The budgets for these projects are considerably smaller than for Paper or The Power of Ridgeline, but they do allow PES to work with expert model makers, animators and other specialists, creating shorts that are a cut above your average stop motion production.
“It’s an interesting development in the business over the last 10 or 12 years. I started out making my own films and doing commercials on the side, then all of a sudden, people see my own films gets tens of millions of hits, and they want to hire you to make your own content. I wish that happened more frequently than it does … but the truth is it doesn’t come along that often,” he says.
This success has its downsides, however. His skilled use of stop motion has led to various requests from agencies and brands asking him to create more of the same.
One of the things that first attracted him to working with Honda was the chance to try something new. Paper and The Power of Ridgeline allowed him to apply his animation skills on an epic scale, while the latest spot offered the chance to do something more performance based.
“Whenever I look at scripts, I’m looking for opportunities that give me a chance to expand and do something new. Of course, I’m looking for something that fits in with my voice, and I’m not saying I don’t ever want to do stop motion anymore, but I really value commercial opportunities when people ask me to do things I haven’t done.”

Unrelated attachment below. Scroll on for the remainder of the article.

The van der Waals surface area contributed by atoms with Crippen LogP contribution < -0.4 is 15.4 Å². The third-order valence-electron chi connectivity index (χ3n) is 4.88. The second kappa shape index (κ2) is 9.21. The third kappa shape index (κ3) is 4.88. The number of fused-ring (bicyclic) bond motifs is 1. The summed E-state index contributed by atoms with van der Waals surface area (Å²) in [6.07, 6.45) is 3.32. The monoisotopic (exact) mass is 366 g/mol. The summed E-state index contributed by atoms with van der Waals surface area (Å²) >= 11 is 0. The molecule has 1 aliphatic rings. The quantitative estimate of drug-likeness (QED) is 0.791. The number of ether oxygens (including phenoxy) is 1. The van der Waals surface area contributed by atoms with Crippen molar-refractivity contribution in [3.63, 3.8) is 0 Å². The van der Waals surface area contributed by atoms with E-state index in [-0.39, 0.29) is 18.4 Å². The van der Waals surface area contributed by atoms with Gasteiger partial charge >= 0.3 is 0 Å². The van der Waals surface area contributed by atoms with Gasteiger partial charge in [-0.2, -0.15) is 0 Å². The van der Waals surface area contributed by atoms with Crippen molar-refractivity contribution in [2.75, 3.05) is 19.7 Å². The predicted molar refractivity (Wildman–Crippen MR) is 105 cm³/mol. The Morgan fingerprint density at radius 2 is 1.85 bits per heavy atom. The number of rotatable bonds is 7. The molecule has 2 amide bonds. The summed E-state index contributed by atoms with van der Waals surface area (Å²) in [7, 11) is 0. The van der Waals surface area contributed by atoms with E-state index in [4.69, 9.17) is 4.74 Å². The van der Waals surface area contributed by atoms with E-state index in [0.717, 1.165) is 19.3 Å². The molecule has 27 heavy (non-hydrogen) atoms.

For Clarity, ad agency RPA presented PES with the track and the concept and he suggested creating a choral arrangement of the song. The arrangement was devised by Jeremy Turner and sung by eight young vocalists, who also appear in the ad. “We recorded [the song] in the studio in Los Angeles before we did anything else – it was really important to strike the right chord with the music,” he explains.
“One of the things I said in the beginning was that this is a very famous pop song, so you don’t want to come out singing the chorus. You want to tease people, and engage them, you want people to say, ‘oh it sounds familiar’, but they can’t quite piece it together…. We build it from a single voice to a chorus of voices, and we eventually go into the sort of third act reveal of what the song is, so it becomes a revelation to the viewer.”
Shooting the ad was a complex process: children were filmed while lip-synching the song and their performance was captured from various angles, with a motion control camera moving around their heads. DOP Shawn Kim and his team also had to ensure that each child’s eye line would match up on screen. Twenty-four children are featured in the ad but some appear in several scenes – the minute-long spot features 165 heads in total and was shot in just a few days. PES drew up a detailed plan for the shoot before filming began, mapping out the formation of heads in a detailed previs to ensure the team would capture the correct footage.
Each of his films is the result of meticulous planning: whether working in stop motion or live action, he maps out films frame by frame before shooting, creating a detailed visualisation of each production in advance. As well as making shoots more straightforward, it can help PES explain his ideas to both clients and crew.
“If you plan meticulously, you afford yourself the chance to make some decisions on the day for the better. All your questions about do I need this shot, do I not need this shot have been decided, so on the shoot it becomes, ‘how do we raise the camera a little bit here, how do we make this shot better?’ It’s very simple and very focused, because we’ve had all of those discussions beforehand,” he says.